define('DISALLOW_FILE_MODS',true); Fact Sheet -ABGLT

Fact Sheet -ABGLT





The Issue:

This session, the UN Economic and Social Council (ECOSOC) is due to consider a recommendation by its subsidiary NGO Committee to deny UN consultative status to the Brazilian NGO Associação Brasileira de Gays, Lésbicas e Transgêneros (ABGLT), an organization working on sexual orientation and gender identity issues.

The NGO: a history of credible work

The applicant is a reliable, credible NGO of long standing, engaged in international work, and able to address significant human rights concerns of relevance to the UN in an area that is often overlooked. As the NGO Committee report makes clear, ABGLT is fully supported by its government and has met all relevant criteria:

“The observer for Brazil reaffirmed his country’s support for the application for consultative status of the Associação Brasileira de Gays, Lésbicas e Transgêneros and stressed the organization’s important role in advocacy and capacity-building in human rights in Brazil and in the implementation of national programmes to combat HIV/AIDS. …  Brazil believed that the organization had sufficiently answered all questions of the Committee, both in writing and orally, to prove its merits for obtaining consultative status.” (E/2009/32 Part I, para. 12)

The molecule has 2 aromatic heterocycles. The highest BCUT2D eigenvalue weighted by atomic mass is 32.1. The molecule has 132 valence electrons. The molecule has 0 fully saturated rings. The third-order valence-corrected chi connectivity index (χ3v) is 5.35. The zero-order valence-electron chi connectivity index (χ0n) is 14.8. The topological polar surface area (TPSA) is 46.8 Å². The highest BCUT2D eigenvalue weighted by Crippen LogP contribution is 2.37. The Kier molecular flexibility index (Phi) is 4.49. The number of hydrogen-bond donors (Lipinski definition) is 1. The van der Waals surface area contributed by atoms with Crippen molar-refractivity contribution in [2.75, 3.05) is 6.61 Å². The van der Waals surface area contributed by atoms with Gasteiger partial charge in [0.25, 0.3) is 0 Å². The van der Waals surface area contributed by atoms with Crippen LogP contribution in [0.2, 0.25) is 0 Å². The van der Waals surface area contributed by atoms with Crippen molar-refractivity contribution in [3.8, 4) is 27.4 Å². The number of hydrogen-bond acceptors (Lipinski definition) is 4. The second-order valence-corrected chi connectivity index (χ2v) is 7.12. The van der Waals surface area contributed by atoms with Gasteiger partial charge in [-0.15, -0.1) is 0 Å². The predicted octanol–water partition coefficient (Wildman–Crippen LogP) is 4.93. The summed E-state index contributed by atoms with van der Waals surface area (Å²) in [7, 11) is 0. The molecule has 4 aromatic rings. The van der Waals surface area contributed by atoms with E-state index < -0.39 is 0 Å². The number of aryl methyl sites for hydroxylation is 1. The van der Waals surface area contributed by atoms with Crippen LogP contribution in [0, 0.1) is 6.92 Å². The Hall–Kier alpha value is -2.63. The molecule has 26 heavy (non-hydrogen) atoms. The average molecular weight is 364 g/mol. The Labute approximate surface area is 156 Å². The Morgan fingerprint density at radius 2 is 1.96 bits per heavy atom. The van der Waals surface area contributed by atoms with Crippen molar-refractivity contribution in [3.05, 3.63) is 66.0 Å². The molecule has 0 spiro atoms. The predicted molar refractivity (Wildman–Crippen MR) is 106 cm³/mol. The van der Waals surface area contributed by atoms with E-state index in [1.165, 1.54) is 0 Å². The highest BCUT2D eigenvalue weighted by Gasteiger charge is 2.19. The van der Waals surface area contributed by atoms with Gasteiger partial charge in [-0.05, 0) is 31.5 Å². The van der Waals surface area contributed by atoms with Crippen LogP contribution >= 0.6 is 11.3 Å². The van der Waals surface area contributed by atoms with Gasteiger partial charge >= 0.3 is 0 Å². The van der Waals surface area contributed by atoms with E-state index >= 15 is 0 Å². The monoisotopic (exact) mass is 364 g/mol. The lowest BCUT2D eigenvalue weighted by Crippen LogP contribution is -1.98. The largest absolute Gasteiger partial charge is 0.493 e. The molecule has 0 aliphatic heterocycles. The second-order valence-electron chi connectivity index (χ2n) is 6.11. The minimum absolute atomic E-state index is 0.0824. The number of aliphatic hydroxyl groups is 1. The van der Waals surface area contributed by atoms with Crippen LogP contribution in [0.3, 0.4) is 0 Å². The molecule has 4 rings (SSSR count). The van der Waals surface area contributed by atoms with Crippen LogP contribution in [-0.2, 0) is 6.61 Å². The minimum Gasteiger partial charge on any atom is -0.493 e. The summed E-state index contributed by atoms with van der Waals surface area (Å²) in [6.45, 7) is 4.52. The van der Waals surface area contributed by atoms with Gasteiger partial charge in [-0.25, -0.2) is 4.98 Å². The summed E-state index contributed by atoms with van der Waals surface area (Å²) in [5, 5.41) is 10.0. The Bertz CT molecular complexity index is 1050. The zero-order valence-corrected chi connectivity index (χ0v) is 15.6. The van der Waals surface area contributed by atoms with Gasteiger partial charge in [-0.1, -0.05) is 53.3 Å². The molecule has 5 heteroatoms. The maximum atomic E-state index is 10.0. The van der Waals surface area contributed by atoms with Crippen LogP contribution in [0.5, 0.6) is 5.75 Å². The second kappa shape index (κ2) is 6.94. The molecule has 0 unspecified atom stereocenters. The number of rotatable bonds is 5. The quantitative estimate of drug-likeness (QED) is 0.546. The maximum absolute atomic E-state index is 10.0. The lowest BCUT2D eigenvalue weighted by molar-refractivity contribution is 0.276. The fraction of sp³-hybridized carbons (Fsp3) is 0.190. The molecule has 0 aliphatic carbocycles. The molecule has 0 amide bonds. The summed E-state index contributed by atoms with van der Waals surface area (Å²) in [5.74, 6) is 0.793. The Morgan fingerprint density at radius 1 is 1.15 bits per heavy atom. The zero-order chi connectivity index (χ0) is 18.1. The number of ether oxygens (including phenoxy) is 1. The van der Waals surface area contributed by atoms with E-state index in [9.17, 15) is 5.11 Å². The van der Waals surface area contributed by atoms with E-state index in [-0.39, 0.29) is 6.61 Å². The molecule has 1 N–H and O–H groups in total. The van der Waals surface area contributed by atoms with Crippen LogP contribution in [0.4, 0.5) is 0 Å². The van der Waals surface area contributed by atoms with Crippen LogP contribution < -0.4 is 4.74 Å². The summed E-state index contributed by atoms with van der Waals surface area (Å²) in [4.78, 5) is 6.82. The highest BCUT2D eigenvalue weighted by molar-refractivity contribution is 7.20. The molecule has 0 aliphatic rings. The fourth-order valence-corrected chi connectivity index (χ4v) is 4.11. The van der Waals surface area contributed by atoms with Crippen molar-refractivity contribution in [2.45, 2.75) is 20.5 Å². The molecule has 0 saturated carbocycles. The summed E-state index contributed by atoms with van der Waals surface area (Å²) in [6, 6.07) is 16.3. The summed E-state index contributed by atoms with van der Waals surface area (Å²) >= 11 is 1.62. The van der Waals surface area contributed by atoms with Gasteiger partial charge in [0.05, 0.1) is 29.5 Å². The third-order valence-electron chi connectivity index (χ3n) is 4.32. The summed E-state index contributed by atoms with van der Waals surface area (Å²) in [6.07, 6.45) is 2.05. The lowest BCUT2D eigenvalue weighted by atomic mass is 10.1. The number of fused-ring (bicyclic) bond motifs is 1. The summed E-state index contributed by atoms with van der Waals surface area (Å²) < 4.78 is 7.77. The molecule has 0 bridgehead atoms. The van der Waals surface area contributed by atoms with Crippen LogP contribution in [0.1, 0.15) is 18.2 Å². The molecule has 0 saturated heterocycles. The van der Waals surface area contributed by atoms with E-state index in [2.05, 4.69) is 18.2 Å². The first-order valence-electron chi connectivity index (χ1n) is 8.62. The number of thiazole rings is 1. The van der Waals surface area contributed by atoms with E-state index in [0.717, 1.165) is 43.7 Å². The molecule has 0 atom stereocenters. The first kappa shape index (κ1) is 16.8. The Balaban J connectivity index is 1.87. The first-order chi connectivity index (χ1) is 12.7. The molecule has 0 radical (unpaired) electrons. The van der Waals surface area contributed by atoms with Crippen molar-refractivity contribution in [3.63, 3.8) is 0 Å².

For its anti-violence work, ABGLT received a national human rights award in 2007 from the Government of Brazil.

No valid reason for rejections

No valid reasons were provided for denying consultative status to ABGLT.  The NGO meets all criteria in ECOSOC resolution 1996/31, which explicitly affirms the need to take into account the full diversity of non-governmental organizations.  The organisation submitted a detailed application to the NGO Committee, appeared in person and responded comprehensively to all questions asked.

Speaking at the NGO Committee, the UK delegation noted that “no credible reason could be presented for refusing the organization consultative status, except that of straightforward discrimination.”

The NGO Committee has now rejected more than 10 applications by NGOs working on sexual orientation and gender identity issues, thus entrenching a discriminatory pattern that brings its own practice into disrepute. The ECOSOC has had to consistently overturn these recommendations of the NGO Committee in order to uphold the integrity of its own processes and the principle of non-discrimination underpinning the UN Charter.

Relevance of NGO’s work to the UN:

The work of ABGLT is directly relevant to the UN. Numerous UN Special Procedures and Treaty Bodies have highlighted violations of the human rights of lesbians, gays, bisexuals and transgender people, including arbitrary arrests, deprivation of food and water, beatings, rape and murder. UNAIDS has highlighted the importance of working with lesbians, gays, bisexuals and transgender people on HIV prevention.

67 UN Member States have endorsed a joint statement, expressing concern at human rights violations based on sexual orientation and gender identity, and calling for action to address these issues. In the Latin American and Caribbean region, all 34 members of the Organization of American States have adopted by consensus a resolution titled “human rights, sexual orientation and gender identity”.